The Scientific Revolution and Classical Mechanics Timeline


Following the Copernican revolution, it was apparent that scientifc theories could not be accepted without rigorous testing. Communication among scientists increased and spurred more discoveries.

1564 - 1642

Galileo Galilei is considered by many to be the father of modern physics because of his willingness to replace old assumptions in favor of new scientifically deduced theories. He is famous for his celestial theories, and his works on mechanics paved the way for Newton.

1546 - 1601, 1571 - 1630

Tycho Brahe and Johannes Kepler. Brahe's accurate celestial data allow Kepler to develop his theory of elliptical planetary motion and provide evidence for the Copernican system. In addition, Kepler writes a qualitative description of gravitation.

1642 - 1727

Sir Isaac Newton develops the laws of mechanics (now called classical mechanics) which explains object motion in a mathematical fashion.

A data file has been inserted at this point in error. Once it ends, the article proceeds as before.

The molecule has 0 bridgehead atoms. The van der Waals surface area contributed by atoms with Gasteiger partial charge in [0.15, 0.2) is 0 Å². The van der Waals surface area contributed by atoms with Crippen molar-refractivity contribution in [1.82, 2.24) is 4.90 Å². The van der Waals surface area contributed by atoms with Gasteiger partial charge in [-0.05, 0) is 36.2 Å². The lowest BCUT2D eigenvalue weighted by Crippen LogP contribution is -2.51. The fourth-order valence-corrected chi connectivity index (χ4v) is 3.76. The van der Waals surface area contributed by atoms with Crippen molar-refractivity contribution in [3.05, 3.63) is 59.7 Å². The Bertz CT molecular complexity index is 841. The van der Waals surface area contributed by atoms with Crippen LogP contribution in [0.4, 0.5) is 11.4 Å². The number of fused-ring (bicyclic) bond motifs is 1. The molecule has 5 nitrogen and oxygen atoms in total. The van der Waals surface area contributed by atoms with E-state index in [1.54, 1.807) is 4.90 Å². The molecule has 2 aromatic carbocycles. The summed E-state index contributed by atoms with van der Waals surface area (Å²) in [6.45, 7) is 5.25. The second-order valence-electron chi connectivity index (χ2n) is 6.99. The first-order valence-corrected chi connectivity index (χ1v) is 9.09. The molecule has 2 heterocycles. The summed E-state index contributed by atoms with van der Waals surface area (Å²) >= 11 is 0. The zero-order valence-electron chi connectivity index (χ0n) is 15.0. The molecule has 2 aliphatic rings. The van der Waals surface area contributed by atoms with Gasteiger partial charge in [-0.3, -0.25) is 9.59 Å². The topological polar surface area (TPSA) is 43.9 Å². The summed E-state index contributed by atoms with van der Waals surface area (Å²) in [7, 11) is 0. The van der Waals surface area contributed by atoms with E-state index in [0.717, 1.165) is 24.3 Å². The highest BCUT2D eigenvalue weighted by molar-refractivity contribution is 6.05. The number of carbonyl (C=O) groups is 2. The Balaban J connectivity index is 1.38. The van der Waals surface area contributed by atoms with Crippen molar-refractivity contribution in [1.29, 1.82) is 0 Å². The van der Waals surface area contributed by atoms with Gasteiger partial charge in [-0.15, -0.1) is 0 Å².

1773 - 1829

Thomas Young develops the wave theory of light and describes light interference.

1791 - 1867

Michael Faraday creates the electric motor, and develops an understanding of electromagnetic induction, which provides evidence that electricity and magnetism are related. In addition, he discovers electrolysis and describes the conservation of energy law.

1799 - 1878

Joesph Henry's research on electromagnetic induction is performed at the same time as Faraday's. He constructs the first motor; his work with electromagnets leads directly to the development of the telegraph.


James Clerk Maxwell performs important research in three areas: color vision, molecular theory, and electromagnetic theory. The ideas underlying Maxwell's theories of electromagnetism describes the propagation of light waves in a vacuum.


George Stoney develops a theory of the electron and estimates its mass.


Wilhelm Röntgen discovers x rays.


Marie and Pierre Curie separate radioactive elements.


Joseph Thompson measures the electron, and puts forth his "plum-pudding" model of the atom -- that the atom is a slightly positive sphere with small, raisin-like negative electrons inside.

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